- A lack of flexibility within Customs and Border Protection (CBP) is impeding the agency’s ability to stop foreign bad actors from breaking America’s trade laws and harming American workers. This bill creates a Global Trade Specialist position at CBP to ensure the agency is responding faster to counter those like China who are always looking to exert an unfair economic advantage and cheat America’s trade laws.
- The Global Trade Specialist position will replace six narrowly-defined functions that currently exist within CBP.
- CBP plays a critical role in enforcing U.S. trade laws, facilitating legitimate trade, and protecting the American economy. This realignment of CBP’s workforce will improve its effectiveness in serving the needs of American workers and safeguarding supply chains.
The Moving Americans Privacy Protection Act
Introduced by Reps. Michael Waltz (FL-06) and Bill Pascrell (NJ-09), H.R. 1568 requires Customs and Border Protection (CBP) to protect personally identifiable information on shipping manifests.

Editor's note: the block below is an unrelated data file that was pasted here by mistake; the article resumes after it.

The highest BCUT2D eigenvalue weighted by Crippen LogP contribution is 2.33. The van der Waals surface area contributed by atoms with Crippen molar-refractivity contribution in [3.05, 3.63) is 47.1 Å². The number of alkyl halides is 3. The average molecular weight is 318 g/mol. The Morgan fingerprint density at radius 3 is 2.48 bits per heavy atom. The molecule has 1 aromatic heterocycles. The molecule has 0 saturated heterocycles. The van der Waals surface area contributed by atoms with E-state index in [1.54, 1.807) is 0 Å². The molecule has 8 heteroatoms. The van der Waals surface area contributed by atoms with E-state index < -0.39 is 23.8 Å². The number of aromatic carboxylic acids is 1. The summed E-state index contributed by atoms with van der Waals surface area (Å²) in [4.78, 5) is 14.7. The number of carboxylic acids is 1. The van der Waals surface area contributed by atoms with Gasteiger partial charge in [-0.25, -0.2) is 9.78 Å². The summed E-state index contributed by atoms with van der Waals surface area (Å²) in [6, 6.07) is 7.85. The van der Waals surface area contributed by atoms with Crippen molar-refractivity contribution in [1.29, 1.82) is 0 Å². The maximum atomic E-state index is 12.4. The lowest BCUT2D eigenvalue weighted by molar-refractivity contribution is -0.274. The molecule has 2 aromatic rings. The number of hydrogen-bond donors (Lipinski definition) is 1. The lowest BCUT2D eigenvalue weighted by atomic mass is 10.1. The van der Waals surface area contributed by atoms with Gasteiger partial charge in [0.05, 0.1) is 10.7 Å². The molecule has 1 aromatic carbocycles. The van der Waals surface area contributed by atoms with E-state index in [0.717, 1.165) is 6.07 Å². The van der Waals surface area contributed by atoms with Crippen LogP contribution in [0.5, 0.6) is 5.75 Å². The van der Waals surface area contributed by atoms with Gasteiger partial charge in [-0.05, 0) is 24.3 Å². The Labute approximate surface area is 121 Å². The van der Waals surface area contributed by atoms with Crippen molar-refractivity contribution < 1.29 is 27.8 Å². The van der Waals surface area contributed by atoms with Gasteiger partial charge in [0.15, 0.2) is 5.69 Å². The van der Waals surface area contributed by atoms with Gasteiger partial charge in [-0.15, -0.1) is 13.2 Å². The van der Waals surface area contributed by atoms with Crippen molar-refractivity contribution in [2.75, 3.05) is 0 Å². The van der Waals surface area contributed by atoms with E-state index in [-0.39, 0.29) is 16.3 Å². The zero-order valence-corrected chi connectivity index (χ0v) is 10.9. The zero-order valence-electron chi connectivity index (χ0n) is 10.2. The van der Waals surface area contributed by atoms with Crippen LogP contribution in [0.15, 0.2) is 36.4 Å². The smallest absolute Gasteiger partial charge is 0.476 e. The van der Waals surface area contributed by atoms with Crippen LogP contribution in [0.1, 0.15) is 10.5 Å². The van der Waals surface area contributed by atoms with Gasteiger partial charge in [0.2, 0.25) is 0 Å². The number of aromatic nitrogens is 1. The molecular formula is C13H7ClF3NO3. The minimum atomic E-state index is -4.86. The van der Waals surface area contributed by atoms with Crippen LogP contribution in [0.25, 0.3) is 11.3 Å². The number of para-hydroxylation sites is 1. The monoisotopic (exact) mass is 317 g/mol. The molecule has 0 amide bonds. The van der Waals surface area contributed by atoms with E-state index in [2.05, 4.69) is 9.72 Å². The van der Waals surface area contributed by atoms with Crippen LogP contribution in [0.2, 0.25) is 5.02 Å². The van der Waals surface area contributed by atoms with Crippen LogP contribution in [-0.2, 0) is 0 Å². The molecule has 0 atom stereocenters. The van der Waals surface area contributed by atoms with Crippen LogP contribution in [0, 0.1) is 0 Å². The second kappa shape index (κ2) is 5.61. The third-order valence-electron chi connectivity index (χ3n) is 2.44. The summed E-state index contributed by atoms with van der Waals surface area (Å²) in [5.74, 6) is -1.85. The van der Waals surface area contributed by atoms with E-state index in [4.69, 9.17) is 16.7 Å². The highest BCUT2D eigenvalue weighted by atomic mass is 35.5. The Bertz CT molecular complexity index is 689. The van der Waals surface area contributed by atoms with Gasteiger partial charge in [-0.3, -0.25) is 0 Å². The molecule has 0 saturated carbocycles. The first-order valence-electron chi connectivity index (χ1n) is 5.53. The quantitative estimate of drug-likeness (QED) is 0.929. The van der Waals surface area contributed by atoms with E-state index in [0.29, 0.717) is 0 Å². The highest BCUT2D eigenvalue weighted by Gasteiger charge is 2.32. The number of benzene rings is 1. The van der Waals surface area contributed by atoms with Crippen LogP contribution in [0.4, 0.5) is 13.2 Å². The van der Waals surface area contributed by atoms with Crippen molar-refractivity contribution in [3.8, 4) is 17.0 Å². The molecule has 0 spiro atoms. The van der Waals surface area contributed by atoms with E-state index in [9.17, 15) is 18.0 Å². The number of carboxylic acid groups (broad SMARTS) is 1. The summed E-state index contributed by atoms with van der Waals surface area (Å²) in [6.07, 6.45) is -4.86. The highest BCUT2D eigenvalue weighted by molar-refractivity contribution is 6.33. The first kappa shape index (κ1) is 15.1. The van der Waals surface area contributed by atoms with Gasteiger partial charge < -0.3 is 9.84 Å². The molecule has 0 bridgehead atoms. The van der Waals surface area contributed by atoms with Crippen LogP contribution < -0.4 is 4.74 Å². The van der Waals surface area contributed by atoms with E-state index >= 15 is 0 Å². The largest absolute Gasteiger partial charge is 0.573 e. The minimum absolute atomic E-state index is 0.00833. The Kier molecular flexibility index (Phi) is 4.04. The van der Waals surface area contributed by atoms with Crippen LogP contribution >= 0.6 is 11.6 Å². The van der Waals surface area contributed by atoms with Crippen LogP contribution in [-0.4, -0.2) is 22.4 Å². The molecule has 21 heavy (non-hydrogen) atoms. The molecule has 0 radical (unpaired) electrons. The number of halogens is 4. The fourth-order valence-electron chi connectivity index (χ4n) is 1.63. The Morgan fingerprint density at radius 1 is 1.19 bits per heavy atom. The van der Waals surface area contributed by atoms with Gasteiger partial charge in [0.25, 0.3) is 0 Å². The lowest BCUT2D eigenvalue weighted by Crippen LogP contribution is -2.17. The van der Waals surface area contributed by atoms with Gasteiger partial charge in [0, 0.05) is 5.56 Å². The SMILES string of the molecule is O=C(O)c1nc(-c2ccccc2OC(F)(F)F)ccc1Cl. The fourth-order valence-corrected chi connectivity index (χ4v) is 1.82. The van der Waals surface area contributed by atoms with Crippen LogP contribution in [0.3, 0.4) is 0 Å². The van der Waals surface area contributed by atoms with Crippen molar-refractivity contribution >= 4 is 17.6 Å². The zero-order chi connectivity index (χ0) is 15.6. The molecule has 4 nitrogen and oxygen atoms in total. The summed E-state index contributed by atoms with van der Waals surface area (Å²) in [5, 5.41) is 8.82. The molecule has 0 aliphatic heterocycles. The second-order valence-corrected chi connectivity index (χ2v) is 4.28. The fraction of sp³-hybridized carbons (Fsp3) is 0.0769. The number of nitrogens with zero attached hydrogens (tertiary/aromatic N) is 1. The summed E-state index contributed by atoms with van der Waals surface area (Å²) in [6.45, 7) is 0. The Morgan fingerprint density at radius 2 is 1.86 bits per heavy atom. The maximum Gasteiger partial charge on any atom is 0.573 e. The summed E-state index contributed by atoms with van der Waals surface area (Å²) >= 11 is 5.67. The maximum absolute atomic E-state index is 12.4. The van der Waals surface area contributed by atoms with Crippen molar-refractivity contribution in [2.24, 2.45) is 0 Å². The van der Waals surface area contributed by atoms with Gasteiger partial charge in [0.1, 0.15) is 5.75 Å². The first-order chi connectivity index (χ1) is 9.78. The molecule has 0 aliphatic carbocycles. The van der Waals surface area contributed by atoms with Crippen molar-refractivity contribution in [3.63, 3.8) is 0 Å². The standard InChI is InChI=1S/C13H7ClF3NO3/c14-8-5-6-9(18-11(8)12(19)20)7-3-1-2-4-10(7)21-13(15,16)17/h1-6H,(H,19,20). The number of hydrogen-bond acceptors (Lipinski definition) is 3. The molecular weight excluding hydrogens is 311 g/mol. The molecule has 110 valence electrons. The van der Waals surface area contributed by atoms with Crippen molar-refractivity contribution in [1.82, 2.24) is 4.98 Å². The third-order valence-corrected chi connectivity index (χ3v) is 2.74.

- Requires U.S. Customs and Border Protection to ensure that certain personally identifiable information (PII) is removed from any shipping manifest before CBP makes the manifest information available to the public.
- Personally identifiable information includes Social Security numbers, passport numbers, and home addresses. Absent a specific request for confidential treatment, CBP does not independently screen manifests for PII.
- Currently, CBP is required by law to make certain commercial information contained on marine vessel shipping manifests available for public disclosure, unless an individual proactively requests CBP make the information confidential. There are often delays processing these requests and PII has been made public, despite requests it be removed.